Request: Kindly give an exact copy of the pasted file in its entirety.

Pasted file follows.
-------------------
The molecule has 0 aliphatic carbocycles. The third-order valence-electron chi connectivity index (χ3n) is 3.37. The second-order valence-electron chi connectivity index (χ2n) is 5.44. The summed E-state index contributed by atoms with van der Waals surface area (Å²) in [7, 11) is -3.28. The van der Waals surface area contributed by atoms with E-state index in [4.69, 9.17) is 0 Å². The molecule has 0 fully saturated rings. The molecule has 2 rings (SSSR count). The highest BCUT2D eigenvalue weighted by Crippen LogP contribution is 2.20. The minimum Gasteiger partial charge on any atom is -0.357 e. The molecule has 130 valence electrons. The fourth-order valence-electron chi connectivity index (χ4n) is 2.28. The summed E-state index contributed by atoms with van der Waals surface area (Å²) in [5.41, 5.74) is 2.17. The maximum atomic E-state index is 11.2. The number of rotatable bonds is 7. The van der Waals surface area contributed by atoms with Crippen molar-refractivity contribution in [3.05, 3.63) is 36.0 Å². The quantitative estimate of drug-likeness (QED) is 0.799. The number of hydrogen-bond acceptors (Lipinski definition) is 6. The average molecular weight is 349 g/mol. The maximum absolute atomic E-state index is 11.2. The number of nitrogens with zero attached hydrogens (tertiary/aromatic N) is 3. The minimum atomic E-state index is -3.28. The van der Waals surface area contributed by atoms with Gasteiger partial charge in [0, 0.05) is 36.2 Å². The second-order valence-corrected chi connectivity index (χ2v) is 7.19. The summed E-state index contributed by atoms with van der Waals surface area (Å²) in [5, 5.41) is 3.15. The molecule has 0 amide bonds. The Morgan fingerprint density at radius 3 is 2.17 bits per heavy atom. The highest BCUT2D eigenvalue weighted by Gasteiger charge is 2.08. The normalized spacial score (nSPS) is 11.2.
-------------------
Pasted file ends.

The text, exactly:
The molecule has 0 aliphatic carbocycles. The third-order valence-electron chi connectivity index (χ3n) is 3.37. The second-order valence-electron chi connectivity index (χ2n) is 5.44. The summed E-state index contributed by atoms with van der Waals surface area (Å²) in [7, 11) is -3.28. The van der Waals surface area contributed by atoms with E-state index in [4.69, 9.17) is 0 Å². The molecule has 0 fully saturated rings. The molecule has 2 rings (SSSR count). The highest BCUT2D eigenvalue weighted by Crippen LogP contribution is 2.20. The minimum Gasteiger partial charge on any atom is -0.357 e. The molecule has 130 valence electrons. The fourth-order valence-electron chi connectivity index (χ4n) is 2.28. The summed E-state index contributed by atoms with van der Waals surface area (Å²) in [5.41, 5.74) is 2.17. The maximum atomic E-state index is 11.2. The number of rotatable bonds is 7. The van der Waals surface area contributed by atoms with Crippen molar-refractivity contribution in [3.05, 3.63) is 36.0 Å². The quantitative estimate of drug-likeness (QED) is 0.799. The number of hydrogen-bond acceptors (Lipinski definition) is 6. The average molecular weight is 349 g/mol. The maximum absolute atomic E-state index is 11.2. The number of nitrogens with zero attached hydrogens (tertiary/aromatic N) is 3. The minimum atomic E-state index is -3.28. The van der Waals surface area contributed by atoms with Gasteiger partial charge in [0, 0.05) is 36.2 Å². The second-order valence-corrected chi connectivity index (χ2v) is 7.19. The summed E-state index contributed by atoms with van der Waals surface area (Å²) in [5, 5.41) is 3.15. The molecule has 0 amide bonds. The Morgan fingerprint density at radius 3 is 2.17 bits per heavy atom. The highest BCUT2D eigenvalue weighted by Gasteiger charge is 2.08. The normalized spacial score (nSPS) is 11.2.